Quashed appeal leads to second failure in green belt

Following a decision of the high court to quash a previous appeal involving the construction of a new dwelling in the Tyneside green belt, a second inspector agreed that the scheme did not meet all the tests laid down in paragraph 55 of the national planning policy framework (NPPF).

The appellant accepted that the dwelling, sited within a field, would constitute inappropriate development and would reduce the openness of the area. But he asserted that it met the requirements of paragraph 55 in that it would involve a truly outstanding design, of exceptional quality which would significantly enhance the setting and be sensitive to the defining characteristics of the locality.

In making her assessment the inspector accepted that the design of the dwelling based on a ‘fallen leaf’ was innovative and in the round the building would be outstanding and innovative. It would also ‘fire the imagination’ of other designers, reflecting the highest standards of architecture and would enhance the setting of an open field. But the proposed building and other design elements did not respond to the lie of the land and he concurred with a design panel’s assessment which concluded that the design did not grow out of the site but had been imposed upon it. In arriving at the planning balance the inspector accepted that most of the policy tests were met but given the high quality landscape within which the site lay and its impact on both the openness and visual amenity of the green belt, the appeal had to fail.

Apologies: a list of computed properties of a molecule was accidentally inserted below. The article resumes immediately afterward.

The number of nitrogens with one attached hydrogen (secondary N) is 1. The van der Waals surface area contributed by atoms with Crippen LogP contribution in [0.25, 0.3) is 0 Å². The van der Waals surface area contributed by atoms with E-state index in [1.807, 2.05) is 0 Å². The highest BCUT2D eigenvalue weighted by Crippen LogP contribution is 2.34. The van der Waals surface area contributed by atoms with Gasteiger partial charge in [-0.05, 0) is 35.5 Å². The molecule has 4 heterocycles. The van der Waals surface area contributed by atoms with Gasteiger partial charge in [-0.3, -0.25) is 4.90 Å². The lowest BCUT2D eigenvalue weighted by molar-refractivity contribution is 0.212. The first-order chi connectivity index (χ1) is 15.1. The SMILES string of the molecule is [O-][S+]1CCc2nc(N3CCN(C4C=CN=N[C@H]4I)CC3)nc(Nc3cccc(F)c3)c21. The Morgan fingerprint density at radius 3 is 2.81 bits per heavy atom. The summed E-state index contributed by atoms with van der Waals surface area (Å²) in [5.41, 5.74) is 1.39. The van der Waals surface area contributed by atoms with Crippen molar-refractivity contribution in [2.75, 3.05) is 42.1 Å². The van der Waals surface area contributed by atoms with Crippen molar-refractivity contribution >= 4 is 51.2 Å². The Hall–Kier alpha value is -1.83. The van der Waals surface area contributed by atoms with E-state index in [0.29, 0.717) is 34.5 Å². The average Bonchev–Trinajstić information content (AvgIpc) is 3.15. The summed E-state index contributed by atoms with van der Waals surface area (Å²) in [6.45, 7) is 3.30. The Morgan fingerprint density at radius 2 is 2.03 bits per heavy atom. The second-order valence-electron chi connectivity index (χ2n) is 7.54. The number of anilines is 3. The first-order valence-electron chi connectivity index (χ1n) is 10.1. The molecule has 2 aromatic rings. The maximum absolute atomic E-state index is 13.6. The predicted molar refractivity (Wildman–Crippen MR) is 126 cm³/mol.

Inspector: S Papworth; Hearing


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